Calling the under-treatment of pain in America a “human, healthcare, and economic crisis,” the American Pain Foundation wants to raise public awareness about pain relief.
More than 75 million Americans suffer from acute or chronic pain every year. Acute pain can be caused by surgery, injury or infection and usually goes away when the underlying problem is treated. Chronic pain may also result from an injury, as well as a long-term disease or condition that is more difficult for health care professionals to either diagnose or treat. More than two out of five pain sufferers experience such severe pain that they are unable to work, and almost two-thirds are unable to perform the basic activities of daily living. In fact, chronic pain costs Americans over $100 billion a year in medical expenses, lost wages and lost productivity.
Beyond dollars and cents, pain can take a heavy toll on those who suffer and their family and friends. Left untreated, chronic pain has the potential to rob a person’s quality of life-affecting their physical, psychological, social and spiritual sense of well-being. Pain can be a sign of illness and provide a useful tool for doctors to measure and monitor a patient’s health. That is why it’s important to talk to your health care provider about your pain and the most appropriate pain treatments based on your unique needs and health profile.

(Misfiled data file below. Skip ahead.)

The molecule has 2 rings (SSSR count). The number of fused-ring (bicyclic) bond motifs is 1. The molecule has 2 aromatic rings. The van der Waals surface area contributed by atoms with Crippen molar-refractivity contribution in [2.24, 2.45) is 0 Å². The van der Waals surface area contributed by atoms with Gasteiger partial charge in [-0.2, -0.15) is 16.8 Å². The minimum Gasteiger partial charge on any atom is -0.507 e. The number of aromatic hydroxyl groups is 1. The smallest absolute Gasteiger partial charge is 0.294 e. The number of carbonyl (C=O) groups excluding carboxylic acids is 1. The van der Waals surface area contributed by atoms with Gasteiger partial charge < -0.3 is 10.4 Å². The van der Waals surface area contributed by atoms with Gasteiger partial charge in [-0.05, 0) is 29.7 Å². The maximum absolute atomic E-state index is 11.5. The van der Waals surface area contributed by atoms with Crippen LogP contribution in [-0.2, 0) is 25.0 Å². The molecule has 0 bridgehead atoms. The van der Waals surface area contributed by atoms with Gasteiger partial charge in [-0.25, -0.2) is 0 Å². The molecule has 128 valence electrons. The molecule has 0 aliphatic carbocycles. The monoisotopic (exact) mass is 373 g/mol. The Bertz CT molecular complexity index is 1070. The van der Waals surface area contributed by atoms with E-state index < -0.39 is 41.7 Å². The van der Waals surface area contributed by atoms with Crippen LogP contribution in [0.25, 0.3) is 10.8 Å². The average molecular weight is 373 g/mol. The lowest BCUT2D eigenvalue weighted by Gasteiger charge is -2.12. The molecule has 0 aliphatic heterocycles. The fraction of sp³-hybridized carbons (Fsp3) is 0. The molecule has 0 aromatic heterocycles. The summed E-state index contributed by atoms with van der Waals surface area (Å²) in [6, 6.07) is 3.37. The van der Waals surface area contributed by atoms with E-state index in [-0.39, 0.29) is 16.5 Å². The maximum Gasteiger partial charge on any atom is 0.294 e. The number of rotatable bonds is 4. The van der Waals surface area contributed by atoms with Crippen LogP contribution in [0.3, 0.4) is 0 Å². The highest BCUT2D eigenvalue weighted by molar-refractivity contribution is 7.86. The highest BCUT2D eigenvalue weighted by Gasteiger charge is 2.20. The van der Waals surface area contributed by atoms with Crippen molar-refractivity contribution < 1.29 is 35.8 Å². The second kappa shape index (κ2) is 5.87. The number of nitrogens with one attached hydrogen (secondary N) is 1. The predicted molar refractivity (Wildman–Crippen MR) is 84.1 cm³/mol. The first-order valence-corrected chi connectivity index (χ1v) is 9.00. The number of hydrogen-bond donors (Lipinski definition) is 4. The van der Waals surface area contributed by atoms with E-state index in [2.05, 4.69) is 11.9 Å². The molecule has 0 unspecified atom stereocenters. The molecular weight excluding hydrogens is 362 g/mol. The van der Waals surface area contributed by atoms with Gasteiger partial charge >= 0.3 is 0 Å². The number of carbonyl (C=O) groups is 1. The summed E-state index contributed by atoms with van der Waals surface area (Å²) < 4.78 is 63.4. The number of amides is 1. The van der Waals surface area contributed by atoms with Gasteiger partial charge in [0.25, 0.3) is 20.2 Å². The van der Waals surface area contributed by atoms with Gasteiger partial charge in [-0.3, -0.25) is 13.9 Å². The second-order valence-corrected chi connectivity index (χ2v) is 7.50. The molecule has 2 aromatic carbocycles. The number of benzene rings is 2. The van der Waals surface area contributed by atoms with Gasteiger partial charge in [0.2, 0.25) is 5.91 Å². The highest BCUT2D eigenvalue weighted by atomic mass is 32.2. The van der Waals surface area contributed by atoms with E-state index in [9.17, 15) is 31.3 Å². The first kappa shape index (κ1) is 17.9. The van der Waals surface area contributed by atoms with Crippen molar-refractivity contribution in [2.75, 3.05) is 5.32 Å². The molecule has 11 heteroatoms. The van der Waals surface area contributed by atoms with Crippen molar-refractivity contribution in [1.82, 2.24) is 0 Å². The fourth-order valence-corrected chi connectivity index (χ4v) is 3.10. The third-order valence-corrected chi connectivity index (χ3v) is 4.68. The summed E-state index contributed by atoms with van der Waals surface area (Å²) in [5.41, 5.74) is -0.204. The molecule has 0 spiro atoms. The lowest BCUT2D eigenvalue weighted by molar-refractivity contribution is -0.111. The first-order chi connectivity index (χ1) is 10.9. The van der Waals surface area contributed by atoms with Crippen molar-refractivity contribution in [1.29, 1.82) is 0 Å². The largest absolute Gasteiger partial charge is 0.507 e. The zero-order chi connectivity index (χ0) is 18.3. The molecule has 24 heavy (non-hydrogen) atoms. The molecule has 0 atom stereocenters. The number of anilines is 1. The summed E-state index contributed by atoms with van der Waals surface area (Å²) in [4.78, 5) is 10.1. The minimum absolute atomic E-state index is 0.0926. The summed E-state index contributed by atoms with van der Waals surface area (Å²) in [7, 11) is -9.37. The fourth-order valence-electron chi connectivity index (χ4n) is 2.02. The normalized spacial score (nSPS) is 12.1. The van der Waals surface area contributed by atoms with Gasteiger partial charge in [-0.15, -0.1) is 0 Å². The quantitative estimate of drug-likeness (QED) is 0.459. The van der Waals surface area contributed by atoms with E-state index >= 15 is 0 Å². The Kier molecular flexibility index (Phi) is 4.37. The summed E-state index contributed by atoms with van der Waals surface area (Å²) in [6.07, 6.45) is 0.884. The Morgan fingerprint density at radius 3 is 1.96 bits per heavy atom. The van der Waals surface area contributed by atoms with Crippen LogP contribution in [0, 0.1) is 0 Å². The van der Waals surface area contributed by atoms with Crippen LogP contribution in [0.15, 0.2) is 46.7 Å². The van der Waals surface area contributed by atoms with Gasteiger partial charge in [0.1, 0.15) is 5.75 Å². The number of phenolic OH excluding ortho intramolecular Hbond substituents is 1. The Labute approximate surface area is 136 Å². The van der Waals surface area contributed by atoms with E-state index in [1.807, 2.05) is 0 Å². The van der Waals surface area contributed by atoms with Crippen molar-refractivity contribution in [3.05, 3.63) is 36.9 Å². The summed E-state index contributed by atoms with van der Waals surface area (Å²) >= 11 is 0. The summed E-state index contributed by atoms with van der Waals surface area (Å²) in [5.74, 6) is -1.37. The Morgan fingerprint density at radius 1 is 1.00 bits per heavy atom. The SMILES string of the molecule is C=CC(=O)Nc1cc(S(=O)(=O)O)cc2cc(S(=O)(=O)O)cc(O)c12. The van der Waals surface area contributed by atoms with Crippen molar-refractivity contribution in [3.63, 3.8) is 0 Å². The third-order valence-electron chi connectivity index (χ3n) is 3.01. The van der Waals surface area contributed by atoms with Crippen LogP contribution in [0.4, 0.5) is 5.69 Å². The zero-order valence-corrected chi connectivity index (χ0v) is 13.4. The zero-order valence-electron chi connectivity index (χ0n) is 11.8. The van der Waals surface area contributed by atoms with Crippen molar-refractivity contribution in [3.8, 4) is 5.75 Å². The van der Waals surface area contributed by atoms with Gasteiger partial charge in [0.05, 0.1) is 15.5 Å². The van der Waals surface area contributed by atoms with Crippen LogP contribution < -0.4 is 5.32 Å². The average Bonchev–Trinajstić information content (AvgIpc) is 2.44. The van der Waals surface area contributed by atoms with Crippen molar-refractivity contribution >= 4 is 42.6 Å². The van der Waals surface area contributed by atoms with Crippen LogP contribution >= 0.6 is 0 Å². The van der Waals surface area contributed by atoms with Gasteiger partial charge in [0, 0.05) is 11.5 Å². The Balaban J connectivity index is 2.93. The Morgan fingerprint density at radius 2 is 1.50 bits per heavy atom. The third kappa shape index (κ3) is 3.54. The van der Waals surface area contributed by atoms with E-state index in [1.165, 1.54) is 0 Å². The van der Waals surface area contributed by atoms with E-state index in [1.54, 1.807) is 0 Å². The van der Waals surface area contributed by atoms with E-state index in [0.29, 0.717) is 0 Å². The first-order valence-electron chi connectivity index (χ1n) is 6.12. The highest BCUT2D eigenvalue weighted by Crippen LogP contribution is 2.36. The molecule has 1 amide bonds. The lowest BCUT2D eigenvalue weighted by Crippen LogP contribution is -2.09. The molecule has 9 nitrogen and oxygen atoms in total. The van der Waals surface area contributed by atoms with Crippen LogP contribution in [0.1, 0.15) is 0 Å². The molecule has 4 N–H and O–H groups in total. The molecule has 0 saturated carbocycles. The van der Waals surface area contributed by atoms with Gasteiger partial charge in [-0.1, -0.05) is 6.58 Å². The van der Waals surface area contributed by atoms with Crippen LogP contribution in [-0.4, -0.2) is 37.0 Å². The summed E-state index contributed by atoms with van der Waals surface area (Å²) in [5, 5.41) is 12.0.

“The real tragedy,” says American Pain Foundation director Will Rowe, “is that try as they may, many people do not find relief, even when effective treatments exist.”
The reasons for the undertreatment of pain come from multiple fronts. They include health care providers’ lack of proper education or inappropriate attitudes; patient and family fears and misconceptions; lack of responsiveness in the health care system; and inadequate insurance coverage or availability of medication in certain pharmacies. There are also barriers to pain relief in the drug regulation system, where misguided efforts to fight drug abuse sometimes result in policies that impede medical treatments and stimulate fear of investigation among health care professionals.
Despite these barriers to getting pain relief, the American Pain Foundation wants people to know that their pain is real, that they have a right to have their pain taken seriously, and the right to be treated with dignity and respect by their health care providers.
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